As i was describing three scenes with Earl Major and his 1967 Porsche 911, i remembered one more. It would not surprise me to recall some other events with Earl and his Porsche, but not for now.
While Earl was in the Long Beach Naval Shipyard aboard the USS Fox and i was normally on the mole pier, pier 9, or the seawall at the end of the mole pier aboard the USS Hollister, we were constantly with each other when not on duty. Several times, Earl house sat for us while we went on various journeys, also taking care of the dog and cat.
The first time he did that, he woke up in the middle of the night with the bed shaking. He was convinced San Pedro was having a significant earthquake. When he got of bed, the shaking stopped except for the bed. Our Old English Sheepdog, Snooks (named after my uncle Alvin “Snooks” Hall) had gotten under the bed and couldn’t get out. Her struggles were making the bed bounce up and down. When he lifted the bed and let her out, they became best friends forever.
Once, Earl even kept our two-year old daughter Blythe when we made an overnight trip. We had mutual trust.
One of my fondest memories of Earl was when he came over to San Pedro one evening for dinner. As we drank a Dos Equis amber beer while Kathie was preparing dinner, he insisted on making his guacamole. He offered me a dollop on a tortilla chip. i tried it. It was almost as hot as San Diego’s Chuey’s chile verde, which remains the hottest dish i have ever eaten except for a lamb dish i had in a Manila restaurant in 1975. i commented on his guacamole being on my list of spicy hot foods.
“Oh no,” he claimed, “This guac is perfect.”
He took a bite and then another, big scoops on tiny chips. After the third, his face began to turn red and sweat was popping out on his brow.
“See,” he pointed out, “this stuff is just right.”
i did notice he drank almost a whole beer in about three quick gulps. It was good guacamole but not for the faint of heart.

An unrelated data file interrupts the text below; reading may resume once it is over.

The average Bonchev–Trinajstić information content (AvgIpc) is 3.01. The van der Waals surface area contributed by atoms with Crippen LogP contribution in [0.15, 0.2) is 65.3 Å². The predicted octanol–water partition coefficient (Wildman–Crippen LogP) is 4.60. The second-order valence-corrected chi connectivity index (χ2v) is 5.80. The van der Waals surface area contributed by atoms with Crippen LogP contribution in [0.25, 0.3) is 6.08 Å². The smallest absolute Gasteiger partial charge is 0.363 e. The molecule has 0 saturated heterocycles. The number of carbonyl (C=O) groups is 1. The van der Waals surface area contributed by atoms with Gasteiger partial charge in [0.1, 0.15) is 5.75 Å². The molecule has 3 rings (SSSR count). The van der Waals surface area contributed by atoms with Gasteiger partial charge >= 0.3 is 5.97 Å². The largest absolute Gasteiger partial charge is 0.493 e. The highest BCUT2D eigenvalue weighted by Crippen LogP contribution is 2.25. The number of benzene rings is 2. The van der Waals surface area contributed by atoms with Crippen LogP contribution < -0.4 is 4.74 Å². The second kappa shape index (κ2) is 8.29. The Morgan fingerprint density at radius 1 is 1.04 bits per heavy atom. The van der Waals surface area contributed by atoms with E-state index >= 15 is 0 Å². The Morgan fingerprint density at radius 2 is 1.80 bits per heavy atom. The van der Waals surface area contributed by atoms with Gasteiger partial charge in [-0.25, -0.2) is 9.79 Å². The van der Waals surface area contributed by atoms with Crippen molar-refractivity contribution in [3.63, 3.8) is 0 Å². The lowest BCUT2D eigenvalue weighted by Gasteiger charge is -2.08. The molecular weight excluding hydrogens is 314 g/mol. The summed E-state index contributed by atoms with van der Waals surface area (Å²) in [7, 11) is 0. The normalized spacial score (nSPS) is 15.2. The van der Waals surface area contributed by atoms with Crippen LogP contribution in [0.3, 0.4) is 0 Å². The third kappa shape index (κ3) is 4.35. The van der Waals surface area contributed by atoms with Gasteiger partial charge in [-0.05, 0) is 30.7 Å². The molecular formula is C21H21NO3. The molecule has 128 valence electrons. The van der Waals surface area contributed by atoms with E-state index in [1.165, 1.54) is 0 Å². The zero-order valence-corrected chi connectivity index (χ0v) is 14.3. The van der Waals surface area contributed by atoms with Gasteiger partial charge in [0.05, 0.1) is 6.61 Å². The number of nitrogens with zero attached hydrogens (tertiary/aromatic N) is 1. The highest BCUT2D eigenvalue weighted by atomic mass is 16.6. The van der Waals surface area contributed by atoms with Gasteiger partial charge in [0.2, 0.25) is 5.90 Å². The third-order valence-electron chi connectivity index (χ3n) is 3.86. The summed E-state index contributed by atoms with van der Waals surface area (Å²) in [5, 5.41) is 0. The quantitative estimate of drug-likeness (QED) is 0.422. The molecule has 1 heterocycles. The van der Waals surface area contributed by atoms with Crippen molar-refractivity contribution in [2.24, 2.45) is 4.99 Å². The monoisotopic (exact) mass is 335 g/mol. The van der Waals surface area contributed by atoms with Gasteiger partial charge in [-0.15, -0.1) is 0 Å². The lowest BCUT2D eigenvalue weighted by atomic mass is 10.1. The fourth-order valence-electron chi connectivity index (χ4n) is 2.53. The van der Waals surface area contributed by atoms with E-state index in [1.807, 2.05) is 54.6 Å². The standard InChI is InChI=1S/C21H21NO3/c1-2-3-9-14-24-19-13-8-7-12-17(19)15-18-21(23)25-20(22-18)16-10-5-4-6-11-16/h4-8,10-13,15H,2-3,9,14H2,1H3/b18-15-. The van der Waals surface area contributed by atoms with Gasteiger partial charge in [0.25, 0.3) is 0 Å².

On quite a few occasions while we were both in Long Beach, i ended up driving the Porsche. Most of the times, it was because Earl needed a bigger car to carry something. On one particular afternoon, i was in the Porsche delivering it back to Earl in the shipyard. i do not remember why but i was going north on I-405. The interstate ran right by the island, but our Navy housing (across the Vincent Thomas Bridge) in San Pedro was to the north. The Naval station and shipyard are gone, and Terminal Island and surroundings are completely different today than in 1974. Now combined with Los Angeles, the area is the second largest container ship port in the world (Alan Hicks, straighten me out if i got this wrong).
The shipyard and the Naval Station occupied Terminal Island. i took the exit ramp to Terminal Island. It exited off to the right and then arched left before curving right again into the surface road leading to one of the shipyard gates. The left curve was banked.
As i exited, i geared down to third. As i began the banked turn to the left, i began to feel i was being pushed down into the seat by an invisible force. Wondering what was wrong with me, i looked down at the speedometer and the RPM gauge. i was well over the 3000 RPM limit, which Earl had once cautioned me, even though i was entering a non-highway.
Then i looked at the speedometer. It read 95 mph and appeared to be going up. It finally dawned on me i was “pulling G’s.” The Porsche was handling the banked curve so well, i felt totally in control, but i figured with the G’s and the speed, i probably should slow down.
She was a lovely, lovely high performance vehicle.